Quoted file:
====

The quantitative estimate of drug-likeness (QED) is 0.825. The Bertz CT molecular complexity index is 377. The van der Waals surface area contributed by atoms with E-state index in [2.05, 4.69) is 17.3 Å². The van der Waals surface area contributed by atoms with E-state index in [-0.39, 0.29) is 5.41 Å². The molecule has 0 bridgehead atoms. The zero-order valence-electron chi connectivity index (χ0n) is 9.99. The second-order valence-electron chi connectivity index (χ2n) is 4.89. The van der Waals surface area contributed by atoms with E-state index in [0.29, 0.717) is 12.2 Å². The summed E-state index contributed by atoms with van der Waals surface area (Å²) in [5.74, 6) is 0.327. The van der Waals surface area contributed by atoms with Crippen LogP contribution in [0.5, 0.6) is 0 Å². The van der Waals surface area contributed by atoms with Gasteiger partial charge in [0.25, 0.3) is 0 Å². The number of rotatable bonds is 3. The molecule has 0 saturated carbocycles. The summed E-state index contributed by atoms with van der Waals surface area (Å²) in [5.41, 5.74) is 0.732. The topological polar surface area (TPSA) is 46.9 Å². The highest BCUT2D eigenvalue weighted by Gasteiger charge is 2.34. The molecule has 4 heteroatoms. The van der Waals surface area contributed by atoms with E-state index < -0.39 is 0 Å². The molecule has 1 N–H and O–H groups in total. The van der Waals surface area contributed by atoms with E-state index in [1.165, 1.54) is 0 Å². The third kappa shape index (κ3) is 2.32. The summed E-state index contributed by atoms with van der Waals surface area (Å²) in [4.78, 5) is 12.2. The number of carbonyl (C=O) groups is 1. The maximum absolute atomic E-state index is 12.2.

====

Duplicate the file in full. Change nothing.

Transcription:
The quantitative estimate of drug-likeness (QED) is 0.825. The Bertz CT molecular complexity index is 377. The van der Waals surface area contributed by atoms with E-state index in [2.05, 4.69) is 17.3 Å². The van der Waals surface area contributed by atoms with E-state index in [-0.39, 0.29) is 5.41 Å². The molecule has 0 bridgehead atoms. The zero-order valence-electron chi connectivity index (χ0n) is 9.99. The second-order valence-electron chi connectivity index (χ2n) is 4.89. The van der Waals surface area contributed by atoms with E-state index in [0.29, 0.717) is 12.2 Å². The summed E-state index contributed by atoms with van der Waals surface area (Å²) in [5.74, 6) is 0.327. The van der Waals surface area contributed by atoms with Crippen LogP contribution in [0.5, 0.6) is 0 Å². The van der Waals surface area contributed by atoms with Gasteiger partial charge in [0.25, 0.3) is 0 Å². The number of rotatable bonds is 3. The molecule has 0 saturated carbocycles. The summed E-state index contributed by atoms with van der Waals surface area (Å²) in [5.41, 5.74) is 0.732. The topological polar surface area (TPSA) is 46.9 Å². The highest BCUT2D eigenvalue weighted by Gasteiger charge is 2.34. The molecule has 4 heteroatoms. The van der Waals surface area contributed by atoms with E-state index < -0.39 is 0 Å². The molecule has 1 N–H and O–H groups in total. The van der Waals surface area contributed by atoms with E-state index in [1.165, 1.54) is 0 Å². The third kappa shape index (κ3) is 2.32. The summed E-state index contributed by atoms with van der Waals surface area (Å²) in [4.78, 5) is 12.2. The number of carbonyl (C=O) groups is 1. The maximum absolute atomic E-state index is 12.2.